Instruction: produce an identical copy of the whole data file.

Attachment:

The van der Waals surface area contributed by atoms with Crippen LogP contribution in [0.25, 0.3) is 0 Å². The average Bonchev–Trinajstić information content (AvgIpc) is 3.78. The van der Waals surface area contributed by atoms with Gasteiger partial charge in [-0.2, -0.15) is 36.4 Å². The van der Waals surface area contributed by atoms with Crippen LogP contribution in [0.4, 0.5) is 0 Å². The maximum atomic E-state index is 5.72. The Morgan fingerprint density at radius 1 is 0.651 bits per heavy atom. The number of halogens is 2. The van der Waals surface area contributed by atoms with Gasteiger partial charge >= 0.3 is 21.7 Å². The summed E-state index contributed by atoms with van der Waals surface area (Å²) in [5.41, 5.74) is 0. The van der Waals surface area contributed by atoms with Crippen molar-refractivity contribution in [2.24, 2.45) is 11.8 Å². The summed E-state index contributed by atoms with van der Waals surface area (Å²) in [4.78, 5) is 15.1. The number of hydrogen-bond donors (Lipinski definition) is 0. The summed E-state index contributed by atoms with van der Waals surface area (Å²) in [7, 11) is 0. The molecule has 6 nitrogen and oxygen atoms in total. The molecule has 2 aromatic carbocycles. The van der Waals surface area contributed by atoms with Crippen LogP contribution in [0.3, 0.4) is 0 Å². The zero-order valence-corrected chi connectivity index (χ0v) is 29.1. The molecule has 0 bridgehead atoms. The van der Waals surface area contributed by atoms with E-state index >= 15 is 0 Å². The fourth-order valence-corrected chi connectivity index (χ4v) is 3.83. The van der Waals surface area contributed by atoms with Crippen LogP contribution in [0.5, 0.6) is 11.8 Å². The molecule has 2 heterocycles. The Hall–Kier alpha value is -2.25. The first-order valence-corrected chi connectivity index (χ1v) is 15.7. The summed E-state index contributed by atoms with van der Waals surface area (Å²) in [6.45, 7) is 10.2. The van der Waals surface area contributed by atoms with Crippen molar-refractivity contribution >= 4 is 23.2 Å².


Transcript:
The van der Waals surface area contributed by atoms with Crippen LogP contribution in [0.25, 0.3) is 0 Å². The average Bonchev–Trinajstić information content (AvgIpc) is 3.78. The van der Waals surface area contributed by atoms with Gasteiger partial charge in [-0.2, -0.15) is 36.4 Å². The van der Waals surface area contributed by atoms with Crippen LogP contribution in [0.4, 0.5) is 0 Å². The maximum atomic E-state index is 5.72. The Morgan fingerprint density at radius 1 is 0.651 bits per heavy atom. The number of halogens is 2. The van der Waals surface area contributed by atoms with Gasteiger partial charge >= 0.3 is 21.7 Å². The summed E-state index contributed by atoms with van der Waals surface area (Å²) in [5.41, 5.74) is 0. The van der Waals surface area contributed by atoms with Crippen molar-refractivity contribution in [2.24, 2.45) is 11.8 Å². The summed E-state index contributed by atoms with van der Waals surface area (Å²) in [4.78, 5) is 15.1. The number of hydrogen-bond donors (Lipinski definition) is 0. The summed E-state index contributed by atoms with van der Waals surface area (Å²) in [7, 11) is 0. The molecule has 6 nitrogen and oxygen atoms in total. The molecule has 2 aromatic carbocycles. The van der Waals surface area contributed by atoms with Crippen LogP contribution in [0.3, 0.4) is 0 Å². The zero-order valence-corrected chi connectivity index (χ0v) is 29.1. The molecule has 0 bridgehead atoms. The van der Waals surface area contributed by atoms with E-state index >= 15 is 0 Å². The fourth-order valence-corrected chi connectivity index (χ4v) is 3.83. The van der Waals surface area contributed by atoms with Crippen LogP contribution in [0.5, 0.6) is 11.8 Å². The molecule has 2 heterocycles. The Hall–Kier alpha value is -2.25. The first-order valence-corrected chi connectivity index (χ1v) is 15.7. The summed E-state index contributed by atoms with van der Waals surface area (Å²) in [6.45, 7) is 10.2. The van der Waals surface area contributed by atoms with Crippen molar-refractivity contribution >= 4 is 23.2 Å².